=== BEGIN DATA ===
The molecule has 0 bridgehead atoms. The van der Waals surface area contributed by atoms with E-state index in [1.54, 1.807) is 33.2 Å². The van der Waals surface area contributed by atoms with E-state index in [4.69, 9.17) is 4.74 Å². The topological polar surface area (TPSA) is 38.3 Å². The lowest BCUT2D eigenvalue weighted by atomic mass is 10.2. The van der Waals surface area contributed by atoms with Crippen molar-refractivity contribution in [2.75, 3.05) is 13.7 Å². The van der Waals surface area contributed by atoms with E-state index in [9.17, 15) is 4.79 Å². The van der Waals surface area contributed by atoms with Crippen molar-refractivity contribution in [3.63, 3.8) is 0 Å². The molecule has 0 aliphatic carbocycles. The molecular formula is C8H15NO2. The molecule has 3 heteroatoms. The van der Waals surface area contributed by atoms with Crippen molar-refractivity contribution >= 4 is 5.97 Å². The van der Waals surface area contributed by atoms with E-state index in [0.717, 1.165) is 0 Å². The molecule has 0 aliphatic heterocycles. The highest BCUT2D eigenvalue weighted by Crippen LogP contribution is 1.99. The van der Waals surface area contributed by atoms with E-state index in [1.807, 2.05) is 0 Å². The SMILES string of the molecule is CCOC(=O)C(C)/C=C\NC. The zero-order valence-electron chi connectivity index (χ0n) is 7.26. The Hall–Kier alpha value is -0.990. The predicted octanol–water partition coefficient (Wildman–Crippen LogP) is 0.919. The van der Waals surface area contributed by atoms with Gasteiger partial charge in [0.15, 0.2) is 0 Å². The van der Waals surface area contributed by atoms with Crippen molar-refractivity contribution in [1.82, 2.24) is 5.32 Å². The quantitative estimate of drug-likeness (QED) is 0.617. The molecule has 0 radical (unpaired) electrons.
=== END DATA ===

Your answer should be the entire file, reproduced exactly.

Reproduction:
The molecule has 0 bridgehead atoms. The van der Waals surface area contributed by atoms with E-state index in [1.54, 1.807) is 33.2 Å². The van der Waals surface area contributed by atoms with E-state index in [4.69, 9.17) is 4.74 Å². The topological polar surface area (TPSA) is 38.3 Å². The lowest BCUT2D eigenvalue weighted by atomic mass is 10.2. The van der Waals surface area contributed by atoms with Crippen molar-refractivity contribution in [2.75, 3.05) is 13.7 Å². The van der Waals surface area contributed by atoms with E-state index in [9.17, 15) is 4.79 Å². The van der Waals surface area contributed by atoms with Crippen molar-refractivity contribution in [3.63, 3.8) is 0 Å². The molecule has 0 aliphatic carbocycles. The molecular formula is C8H15NO2. The molecule has 3 heteroatoms. The van der Waals surface area contributed by atoms with Crippen molar-refractivity contribution >= 4 is 5.97 Å². The van der Waals surface area contributed by atoms with E-state index in [0.717, 1.165) is 0 Å². The molecule has 0 aliphatic heterocycles. The highest BCUT2D eigenvalue weighted by Crippen LogP contribution is 1.99. The van der Waals surface area contributed by atoms with E-state index in [1.807, 2.05) is 0 Å². The SMILES string of the molecule is CCOC(=O)C(C)/C=C\NC. The zero-order valence-electron chi connectivity index (χ0n) is 7.26. The Hall–Kier alpha value is -0.990. The predicted octanol–water partition coefficient (Wildman–Crippen LogP) is 0.919. The van der Waals surface area contributed by atoms with Gasteiger partial charge in [0.15, 0.2) is 0 Å². The van der Waals surface area contributed by atoms with Crippen molar-refractivity contribution in [1.82, 2.24) is 5.32 Å². The quantitative estimate of drug-likeness (QED) is 0.617. The molecule has 0 radical (unpaired) electrons.